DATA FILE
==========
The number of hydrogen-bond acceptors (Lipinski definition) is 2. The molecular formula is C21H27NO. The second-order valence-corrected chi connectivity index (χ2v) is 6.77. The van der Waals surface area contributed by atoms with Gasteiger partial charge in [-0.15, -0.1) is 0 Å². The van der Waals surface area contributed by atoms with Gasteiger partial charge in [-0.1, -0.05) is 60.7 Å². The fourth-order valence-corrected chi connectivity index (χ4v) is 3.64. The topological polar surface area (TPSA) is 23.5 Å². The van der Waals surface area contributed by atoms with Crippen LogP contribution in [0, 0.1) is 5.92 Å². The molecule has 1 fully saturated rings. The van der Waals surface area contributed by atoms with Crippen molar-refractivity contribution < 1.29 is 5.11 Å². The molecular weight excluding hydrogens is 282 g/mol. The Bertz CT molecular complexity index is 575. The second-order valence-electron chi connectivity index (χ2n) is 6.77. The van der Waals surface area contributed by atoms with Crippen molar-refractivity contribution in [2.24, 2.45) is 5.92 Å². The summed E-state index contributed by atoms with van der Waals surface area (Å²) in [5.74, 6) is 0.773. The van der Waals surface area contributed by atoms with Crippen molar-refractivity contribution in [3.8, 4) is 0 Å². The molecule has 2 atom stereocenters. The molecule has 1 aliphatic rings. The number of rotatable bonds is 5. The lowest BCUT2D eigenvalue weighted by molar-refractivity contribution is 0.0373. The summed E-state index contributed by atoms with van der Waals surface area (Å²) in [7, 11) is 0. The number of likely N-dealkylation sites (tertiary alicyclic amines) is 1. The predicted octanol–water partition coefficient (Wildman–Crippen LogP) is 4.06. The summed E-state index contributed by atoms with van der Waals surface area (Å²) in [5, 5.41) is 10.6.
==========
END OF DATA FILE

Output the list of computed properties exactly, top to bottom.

The number of hydrogen-bond acceptors (Lipinski definition) is 2. The molecular formula is C21H27NO. The second-order valence-corrected chi connectivity index (χ2v) is 6.77. The van der Waals surface area contributed by atoms with Gasteiger partial charge in [-0.15, -0.1) is 0 Å². The van der Waals surface area contributed by atoms with Gasteiger partial charge in [-0.1, -0.05) is 60.7 Å². The fourth-order valence-corrected chi connectivity index (χ4v) is 3.64. The topological polar surface area (TPSA) is 23.5 Å². The van der Waals surface area contributed by atoms with Crippen LogP contribution in [0, 0.1) is 5.92 Å². The molecule has 1 fully saturated rings. The van der Waals surface area contributed by atoms with Crippen molar-refractivity contribution < 1.29 is 5.11 Å². The molecular weight excluding hydrogens is 282 g/mol. The Bertz CT molecular complexity index is 575. The second-order valence-electron chi connectivity index (χ2n) is 6.77. The van der Waals surface area contributed by atoms with Crippen molar-refractivity contribution in [2.24, 2.45) is 5.92 Å². The summed E-state index contributed by atoms with van der Waals surface area (Å²) in [5.74, 6) is 0.773. The van der Waals surface area contributed by atoms with Crippen molar-refractivity contribution in [3.8, 4) is 0 Å². The molecule has 2 atom stereocenters. The molecule has 1 aliphatic rings. The number of rotatable bonds is 5. The lowest BCUT2D eigenvalue weighted by molar-refractivity contribution is 0.0373. The summed E-state index contributed by atoms with van der Waals surface area (Å²) in [7, 11) is 0. The number of likely N-dealkylation sites (tertiary alicyclic amines) is 1. The predicted octanol–water partition coefficient (Wildman–Crippen LogP) is 4.06. The summed E-state index contributed by atoms with van der Waals surface area (Å²) in [5, 5.41) is 10.6.